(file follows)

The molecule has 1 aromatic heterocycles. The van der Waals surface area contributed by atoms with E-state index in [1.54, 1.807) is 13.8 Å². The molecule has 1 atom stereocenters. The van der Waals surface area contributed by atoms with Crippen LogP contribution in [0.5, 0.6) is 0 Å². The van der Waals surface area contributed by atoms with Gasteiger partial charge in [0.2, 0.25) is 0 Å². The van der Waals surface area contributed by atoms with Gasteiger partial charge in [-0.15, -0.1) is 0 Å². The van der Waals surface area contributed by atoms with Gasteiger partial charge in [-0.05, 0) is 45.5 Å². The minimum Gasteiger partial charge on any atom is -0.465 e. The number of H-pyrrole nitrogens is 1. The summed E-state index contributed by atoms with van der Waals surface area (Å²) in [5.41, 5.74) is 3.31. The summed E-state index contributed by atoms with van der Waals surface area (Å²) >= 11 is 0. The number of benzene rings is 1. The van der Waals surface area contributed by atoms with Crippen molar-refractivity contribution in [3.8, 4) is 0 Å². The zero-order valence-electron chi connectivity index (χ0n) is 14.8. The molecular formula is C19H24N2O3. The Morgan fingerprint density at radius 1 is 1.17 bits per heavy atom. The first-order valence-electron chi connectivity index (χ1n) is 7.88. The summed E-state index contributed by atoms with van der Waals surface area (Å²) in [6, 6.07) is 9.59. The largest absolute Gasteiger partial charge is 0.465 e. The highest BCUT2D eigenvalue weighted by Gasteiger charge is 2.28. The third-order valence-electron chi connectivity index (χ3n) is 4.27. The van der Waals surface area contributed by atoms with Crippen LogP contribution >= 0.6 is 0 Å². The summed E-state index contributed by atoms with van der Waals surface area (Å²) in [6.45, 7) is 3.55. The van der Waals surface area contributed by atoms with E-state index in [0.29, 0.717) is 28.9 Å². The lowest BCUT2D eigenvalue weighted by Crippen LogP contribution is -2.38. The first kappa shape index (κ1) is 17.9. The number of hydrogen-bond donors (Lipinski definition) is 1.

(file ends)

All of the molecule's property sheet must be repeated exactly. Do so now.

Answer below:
The molecule has 1 aromatic heterocycles. The van der Waals surface area contributed by atoms with E-state index in [1.54, 1.807) is 13.8 Å². The molecule has 1 atom stereocenters. The van der Waals surface area contributed by atoms with Crippen LogP contribution in [0.5, 0.6) is 0 Å². The van der Waals surface area contributed by atoms with Gasteiger partial charge in [0.2, 0.25) is 0 Å². The van der Waals surface area contributed by atoms with Gasteiger partial charge in [-0.15, -0.1) is 0 Å². The van der Waals surface area contributed by atoms with Gasteiger partial charge in [-0.05, 0) is 45.5 Å². The minimum Gasteiger partial charge on any atom is -0.465 e. The number of H-pyrrole nitrogens is 1. The summed E-state index contributed by atoms with van der Waals surface area (Å²) in [5.41, 5.74) is 3.31. The summed E-state index contributed by atoms with van der Waals surface area (Å²) >= 11 is 0. The number of benzene rings is 1. The van der Waals surface area contributed by atoms with Crippen molar-refractivity contribution in [3.8, 4) is 0 Å². The zero-order valence-electron chi connectivity index (χ0n) is 14.8. The molecular formula is C19H24N2O3. The Morgan fingerprint density at radius 1 is 1.17 bits per heavy atom. The first-order valence-electron chi connectivity index (χ1n) is 7.88. The summed E-state index contributed by atoms with van der Waals surface area (Å²) in [6, 6.07) is 9.59. The largest absolute Gasteiger partial charge is 0.465 e. The highest BCUT2D eigenvalue weighted by Gasteiger charge is 2.28. The third-order valence-electron chi connectivity index (χ3n) is 4.27. The van der Waals surface area contributed by atoms with Crippen LogP contribution >= 0.6 is 0 Å². The summed E-state index contributed by atoms with van der Waals surface area (Å²) in [6.45, 7) is 3.55. The van der Waals surface area contributed by atoms with E-state index in [0.29, 0.717) is 28.9 Å². The lowest BCUT2D eigenvalue weighted by Crippen LogP contribution is -2.38. The first kappa shape index (κ1) is 17.9. The number of hydrogen-bond donors (Lipinski definition) is 1.